By Micki Loebner and Tim O’Dell
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Jeremy Hardy 1961-2019

This article is over 5 years, 4 months old
Issue 2640
Jeremy Hardy at a benefit he organised with Stand Up To Racism for refugees in Calais
Jeremy Hardy at a benefit he organised with Stand Up To Racism for refugees in Calais (Pic: Guy Smallman)

It is with profound sadness that we face the death of socialist and comedian Jeremy Hardy. Jeremy was a wonderful friend, an ally to anyone suffering injustice, and a comrade to anyone fighting it.

The outpouring of love following his death is a testament to how many people he inspired, his humanity and his determined use of his intellect in support of everyone fighting tyranny and injustice. His comedy was a weapon to expose the hypocrisy and cant of the great and powerful. His warmth and humanity encouraged all who fought back.

In the 1980s, as he was first achieving career success as a comedian, Jeremy was also deeply involved in the committees to free the Guildford Four and Birmingham Six. For four decades he continued to fight every cause to achieve justice, personally befriending those wrongfully imprisoned and never turning down a benefit gig.

But he was a fantastic comedian – listening back to clips over the last couple of days has just left us all laughing through the tears at how funny, outrageous and uncompromisingly political he was.

That included being an early supporter of the left-of-Labour Socialist Alliance in 2001 and coming to the SWP’s Marxism conference.

He campaigned to clear the name of Danny McNamee, whose wrongful conviction for taking part in the IRA’s 1982 Hyde Park bombing was overturned in 1998.

His socialist politics meant he wasn’t always popular. In 2000, he was booed by members of the Just A Minute audience when he used the subject “parasites” to begin a rant against the royal family.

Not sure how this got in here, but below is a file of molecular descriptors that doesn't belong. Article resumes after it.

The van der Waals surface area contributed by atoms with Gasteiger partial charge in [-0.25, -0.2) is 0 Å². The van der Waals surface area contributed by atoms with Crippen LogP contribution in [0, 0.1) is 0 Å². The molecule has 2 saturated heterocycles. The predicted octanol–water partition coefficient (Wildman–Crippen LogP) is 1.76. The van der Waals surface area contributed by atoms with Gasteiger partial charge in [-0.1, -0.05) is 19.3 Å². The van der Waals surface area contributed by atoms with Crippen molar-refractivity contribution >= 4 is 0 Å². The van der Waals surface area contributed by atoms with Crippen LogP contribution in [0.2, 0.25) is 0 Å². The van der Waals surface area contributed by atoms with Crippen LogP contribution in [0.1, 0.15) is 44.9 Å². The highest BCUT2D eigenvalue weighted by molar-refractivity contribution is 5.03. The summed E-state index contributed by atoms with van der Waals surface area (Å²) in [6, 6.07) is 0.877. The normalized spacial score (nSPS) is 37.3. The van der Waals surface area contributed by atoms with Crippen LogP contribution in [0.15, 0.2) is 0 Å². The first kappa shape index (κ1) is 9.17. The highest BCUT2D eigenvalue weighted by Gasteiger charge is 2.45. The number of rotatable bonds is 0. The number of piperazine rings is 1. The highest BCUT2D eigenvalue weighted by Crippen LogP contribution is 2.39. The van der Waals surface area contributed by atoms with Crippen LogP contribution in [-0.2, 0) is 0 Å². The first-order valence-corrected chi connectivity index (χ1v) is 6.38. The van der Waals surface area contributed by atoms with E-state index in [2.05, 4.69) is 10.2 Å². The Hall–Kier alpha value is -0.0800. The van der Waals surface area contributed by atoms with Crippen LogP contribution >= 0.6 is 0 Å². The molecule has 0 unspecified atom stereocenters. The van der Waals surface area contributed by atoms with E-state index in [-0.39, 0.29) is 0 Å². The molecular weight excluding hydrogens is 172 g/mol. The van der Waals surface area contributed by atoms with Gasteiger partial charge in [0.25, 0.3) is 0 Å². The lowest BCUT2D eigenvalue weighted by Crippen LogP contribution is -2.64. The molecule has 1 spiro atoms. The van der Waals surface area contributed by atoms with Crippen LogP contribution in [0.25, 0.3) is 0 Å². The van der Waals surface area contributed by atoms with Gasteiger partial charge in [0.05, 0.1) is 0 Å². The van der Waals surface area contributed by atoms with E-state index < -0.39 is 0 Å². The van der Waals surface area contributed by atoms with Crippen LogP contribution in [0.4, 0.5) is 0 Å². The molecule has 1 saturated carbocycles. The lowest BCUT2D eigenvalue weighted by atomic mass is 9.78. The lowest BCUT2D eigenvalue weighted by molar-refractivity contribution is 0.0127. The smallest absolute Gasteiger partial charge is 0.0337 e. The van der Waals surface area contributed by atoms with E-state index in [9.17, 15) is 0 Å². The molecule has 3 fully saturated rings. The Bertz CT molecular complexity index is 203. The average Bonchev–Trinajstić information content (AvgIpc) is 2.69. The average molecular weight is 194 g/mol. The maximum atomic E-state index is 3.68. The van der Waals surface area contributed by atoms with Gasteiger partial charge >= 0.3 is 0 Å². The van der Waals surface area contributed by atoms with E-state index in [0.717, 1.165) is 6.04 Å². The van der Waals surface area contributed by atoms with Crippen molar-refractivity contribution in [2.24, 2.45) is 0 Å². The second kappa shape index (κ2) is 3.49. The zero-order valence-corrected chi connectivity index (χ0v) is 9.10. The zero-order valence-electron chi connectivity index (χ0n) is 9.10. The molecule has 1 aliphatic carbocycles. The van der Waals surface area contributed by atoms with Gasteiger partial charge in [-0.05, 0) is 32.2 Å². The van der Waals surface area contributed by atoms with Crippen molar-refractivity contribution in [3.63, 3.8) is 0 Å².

In the 2000s his focus became the Palestinians and refugees displaced across the world by war and economic deprivation. It was through this work on Palestine that he met his partner, film-maker Katie Barlow, making the documentary Jeremy Hardy vs. the Israeli Army.

It shockingly ended off-camera with them under fire from the Israeli army and having to be rescued.


Together they became a force for change. The messages from Palestinian and refugee organisations paid tribute to Jeremy’s commitment to the cause.

As ever, it wasn’t just in words but in deeds, as Katie and Jeremy took in a Syrian family under the resettlement scheme in 2015 and on the day he died had been organising the defence of two young Afghan brothers who had entered through the Calais jungle and are now threatened with deportation.

The mainstream newspapers and media obituaries rightly pay tribute to his comic genius—although it wasn’t genius that he taught our kids some wholly unacceptable words. We should also remember the Jeremy many of us in the movement knew so well—the person who talked the talk but, fundamentally, who walked the walk. It is with deepest sadness that we mourn with his partner Katie, daughter Betty as well as all of his family and many friends.    

In his final Guardian column he was notably uncompromising—“I do not see my job as keeping our rulers on their toes. I’d rather see them hanging by their feet”.

The fight for socialism has been robbed of a great advocate and comrade.

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